Competitive Toughness – Attractive blend of physicality, mobility and blue collar effort level. Will uproot and plays through the finish, often carrying defenders into the ground and burying them in the running game. Plays with good pop in the hands and necessary functional strength.

    BEST TRAIT – Functional Athleticism

    WORST TRAIT – Length/Extension

    BEST FILM – Nebraska (2018)

    WORST FILM – Ohio State (2017)

    RED FLAGS – None

    Michael Deiter is a scheme diverse prospect who will bring a diverse set of tools to whichever NFL franchise drafts him. Deiter has excellent mobility and his play in space allows him to be a lead blocker on boundary plays and screens. Deiter has the needed anchor and mass to hold his ground in one on one situations and has the lateral mobility to be an effective interior pass protector, despite a lack of length to consistently land strikes first against defenders."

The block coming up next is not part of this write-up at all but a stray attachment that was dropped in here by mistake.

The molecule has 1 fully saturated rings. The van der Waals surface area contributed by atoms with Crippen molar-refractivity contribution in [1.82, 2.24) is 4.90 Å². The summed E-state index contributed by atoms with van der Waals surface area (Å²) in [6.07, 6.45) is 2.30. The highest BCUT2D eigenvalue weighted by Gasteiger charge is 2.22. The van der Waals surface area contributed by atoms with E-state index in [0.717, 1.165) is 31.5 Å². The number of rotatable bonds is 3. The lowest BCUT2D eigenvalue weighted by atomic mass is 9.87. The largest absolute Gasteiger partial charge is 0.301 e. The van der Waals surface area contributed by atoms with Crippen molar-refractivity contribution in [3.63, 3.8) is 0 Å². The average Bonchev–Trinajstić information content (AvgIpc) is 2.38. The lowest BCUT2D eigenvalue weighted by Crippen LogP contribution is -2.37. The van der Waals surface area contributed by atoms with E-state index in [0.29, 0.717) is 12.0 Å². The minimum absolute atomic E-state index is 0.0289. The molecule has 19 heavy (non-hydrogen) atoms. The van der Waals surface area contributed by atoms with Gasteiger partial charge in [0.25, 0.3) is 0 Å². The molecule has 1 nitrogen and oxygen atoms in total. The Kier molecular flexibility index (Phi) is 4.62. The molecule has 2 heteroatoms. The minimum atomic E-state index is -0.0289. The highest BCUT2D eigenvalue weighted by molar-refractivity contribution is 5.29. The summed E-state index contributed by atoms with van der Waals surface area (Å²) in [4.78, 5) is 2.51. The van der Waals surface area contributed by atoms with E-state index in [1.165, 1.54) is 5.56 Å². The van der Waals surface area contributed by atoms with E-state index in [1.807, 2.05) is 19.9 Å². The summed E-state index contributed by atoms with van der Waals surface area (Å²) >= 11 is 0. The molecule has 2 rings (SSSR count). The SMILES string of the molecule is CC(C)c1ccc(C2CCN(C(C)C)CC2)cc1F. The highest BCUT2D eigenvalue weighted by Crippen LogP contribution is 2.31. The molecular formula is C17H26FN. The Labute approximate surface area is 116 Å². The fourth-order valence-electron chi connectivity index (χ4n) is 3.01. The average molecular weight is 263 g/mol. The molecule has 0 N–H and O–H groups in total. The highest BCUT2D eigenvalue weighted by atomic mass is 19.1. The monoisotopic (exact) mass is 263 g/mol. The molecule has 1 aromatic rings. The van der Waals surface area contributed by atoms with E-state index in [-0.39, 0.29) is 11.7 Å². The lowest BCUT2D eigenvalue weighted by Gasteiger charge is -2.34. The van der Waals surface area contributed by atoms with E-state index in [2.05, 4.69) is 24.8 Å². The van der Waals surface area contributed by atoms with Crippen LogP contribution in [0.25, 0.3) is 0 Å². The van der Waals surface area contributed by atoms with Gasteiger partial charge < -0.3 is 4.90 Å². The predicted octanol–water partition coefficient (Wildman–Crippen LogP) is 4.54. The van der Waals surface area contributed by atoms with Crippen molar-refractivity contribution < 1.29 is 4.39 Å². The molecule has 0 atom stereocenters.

5. Galant

    Galant Love - Unity - Sacrifice - Eternity Staff Member

    Apr 22, 2014
    Dru Samia

    SCHOOL: Oklahoma

    CONFERENCE: Big 12

    HT: 6’5

    WT: 297 lbs

    D.O.B.: N/A


    Via Sports-Reference: https://www.sports-reference.com/cfb/players/dru-samia-1.html
    The Draft Network

    "Pass Protection – NFL teams may have some issue with his stance at times, but it seems to work for him so well I’m not sure I would mess with it. If power rushes are the way to beat him as a smaller offensive lineman, I haven’t seen it work. Anchors with a strong based and terrific core strength. Able to mirror counters with terrific movement skills and good hand placement. How many quality pass rushers did he face this year? Not many, probably even less 1v1. Pass rushers with quick, violent hands were the only ones who seemed to get around him.